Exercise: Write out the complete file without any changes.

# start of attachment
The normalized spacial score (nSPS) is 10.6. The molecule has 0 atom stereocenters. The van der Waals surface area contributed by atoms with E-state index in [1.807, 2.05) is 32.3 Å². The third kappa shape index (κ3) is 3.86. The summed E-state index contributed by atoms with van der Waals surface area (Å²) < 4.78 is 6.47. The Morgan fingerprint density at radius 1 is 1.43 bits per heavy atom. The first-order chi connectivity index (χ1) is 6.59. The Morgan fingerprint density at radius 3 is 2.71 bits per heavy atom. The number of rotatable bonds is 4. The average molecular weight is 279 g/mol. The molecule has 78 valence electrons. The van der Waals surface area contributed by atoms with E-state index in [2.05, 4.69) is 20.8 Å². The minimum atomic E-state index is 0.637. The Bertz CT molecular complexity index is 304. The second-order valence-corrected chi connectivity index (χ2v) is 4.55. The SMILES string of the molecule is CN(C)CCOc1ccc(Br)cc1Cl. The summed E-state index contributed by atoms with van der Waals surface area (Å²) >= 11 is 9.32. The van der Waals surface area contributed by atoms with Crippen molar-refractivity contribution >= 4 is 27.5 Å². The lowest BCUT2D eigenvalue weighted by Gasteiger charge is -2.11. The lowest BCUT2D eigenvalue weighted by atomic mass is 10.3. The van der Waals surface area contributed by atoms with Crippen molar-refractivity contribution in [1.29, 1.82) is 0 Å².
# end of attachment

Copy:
The normalized spacial score (nSPS) is 10.6. The molecule has 0 atom stereocenters. The van der Waals surface area contributed by atoms with E-state index in [1.807, 2.05) is 32.3 Å². The third kappa shape index (κ3) is 3.86. The summed E-state index contributed by atoms with van der Waals surface area (Å²) < 4.78 is 6.47. The Morgan fingerprint density at radius 1 is 1.43 bits per heavy atom. The first-order chi connectivity index (χ1) is 6.59. The Morgan fingerprint density at radius 3 is 2.71 bits per heavy atom. The number of rotatable bonds is 4. The average molecular weight is 279 g/mol. The molecule has 78 valence electrons. The van der Waals surface area contributed by atoms with E-state index in [2.05, 4.69) is 20.8 Å². The minimum atomic E-state index is 0.637. The Bertz CT molecular complexity index is 304. The second-order valence-corrected chi connectivity index (χ2v) is 4.55. The SMILES string of the molecule is CN(C)CCOc1ccc(Br)cc1Cl. The summed E-state index contributed by atoms with van der Waals surface area (Å²) >= 11 is 9.32. The van der Waals surface area contributed by atoms with Crippen molar-refractivity contribution >= 4 is 27.5 Å². The lowest BCUT2D eigenvalue weighted by Gasteiger charge is -2.11. The lowest BCUT2D eigenvalue weighted by atomic mass is 10.3. The van der Waals surface area contributed by atoms with Crippen molar-refractivity contribution in [1.29, 1.82) is 0 Å².